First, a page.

I find the definition for locales and sheaves on locales to be straightforward, but I'm stumbling over the idea of a Grothendieck topology. Is there a nice way to see roughly how the latter generalises the former? And is there a nice way to interpret the idea of a Grothendieck topos in a similar way to the sheaf topos on some locale? If it's easier to replace "locale" with "topological space" then that works just as well.

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    $\begingroup$ The standard way to make a locale a site is that an object is covered by a collection of subobjects iff that object is the join of the (objects representing the) subobjects. Also, have you yet seen Lawvere-Tierney topology? $\endgroup$
    – user13113
    Sep 27, 2015 at 22:38
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    $\begingroup$ The other basic example of a Grothendieck topos is the category of $G$-sets for a group $G$, which I intuit as being a way that Grothendieck toposes can vary that is completely orthogonal to how locales vary. And those two options essentially cover all possibilities: every Grothendieck topos is (equivalent to) the category of sheaves for a localic groupoid. $\endgroup$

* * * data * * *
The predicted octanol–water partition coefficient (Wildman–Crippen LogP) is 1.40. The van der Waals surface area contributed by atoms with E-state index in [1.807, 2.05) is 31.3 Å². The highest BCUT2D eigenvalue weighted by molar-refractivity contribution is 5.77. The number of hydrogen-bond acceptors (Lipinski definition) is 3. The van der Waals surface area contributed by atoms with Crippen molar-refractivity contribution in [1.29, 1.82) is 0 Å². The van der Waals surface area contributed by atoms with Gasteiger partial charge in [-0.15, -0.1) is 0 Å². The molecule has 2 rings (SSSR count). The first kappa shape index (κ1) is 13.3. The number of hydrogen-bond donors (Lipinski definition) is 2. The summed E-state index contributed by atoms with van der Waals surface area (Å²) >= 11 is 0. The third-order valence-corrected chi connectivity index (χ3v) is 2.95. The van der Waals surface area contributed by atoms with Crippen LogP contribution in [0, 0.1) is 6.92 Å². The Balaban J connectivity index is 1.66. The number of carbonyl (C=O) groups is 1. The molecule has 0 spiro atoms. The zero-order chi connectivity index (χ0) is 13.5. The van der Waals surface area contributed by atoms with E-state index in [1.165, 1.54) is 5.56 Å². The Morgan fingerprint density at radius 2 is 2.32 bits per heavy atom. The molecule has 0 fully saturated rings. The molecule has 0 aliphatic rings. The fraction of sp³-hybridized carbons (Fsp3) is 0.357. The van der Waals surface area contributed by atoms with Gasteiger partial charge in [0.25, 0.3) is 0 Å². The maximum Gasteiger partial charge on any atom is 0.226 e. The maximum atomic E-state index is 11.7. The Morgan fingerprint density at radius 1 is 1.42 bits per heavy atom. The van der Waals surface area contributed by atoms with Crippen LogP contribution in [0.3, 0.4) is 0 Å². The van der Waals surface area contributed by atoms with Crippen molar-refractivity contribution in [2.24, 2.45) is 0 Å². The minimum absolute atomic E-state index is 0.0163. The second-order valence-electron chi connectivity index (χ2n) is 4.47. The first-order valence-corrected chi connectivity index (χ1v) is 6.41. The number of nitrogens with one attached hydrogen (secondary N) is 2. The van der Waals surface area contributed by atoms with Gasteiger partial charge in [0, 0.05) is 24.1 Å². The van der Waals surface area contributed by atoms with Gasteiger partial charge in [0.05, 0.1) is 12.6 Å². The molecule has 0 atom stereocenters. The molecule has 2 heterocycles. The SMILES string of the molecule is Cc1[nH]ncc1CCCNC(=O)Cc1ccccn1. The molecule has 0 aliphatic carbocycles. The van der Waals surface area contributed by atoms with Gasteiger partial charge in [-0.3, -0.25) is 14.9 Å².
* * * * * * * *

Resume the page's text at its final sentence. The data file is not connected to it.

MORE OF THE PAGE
– user13113
    Sep 27, 2015 at 22:41
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    $\begingroup$ The correct analogy is this: (Grothendieck sites) : (Grothendieck topos) :: (presentation of a frame) : (locale). $\endgroup$
    – Zhen Lin
    Sep 28, 2015 at 0:24


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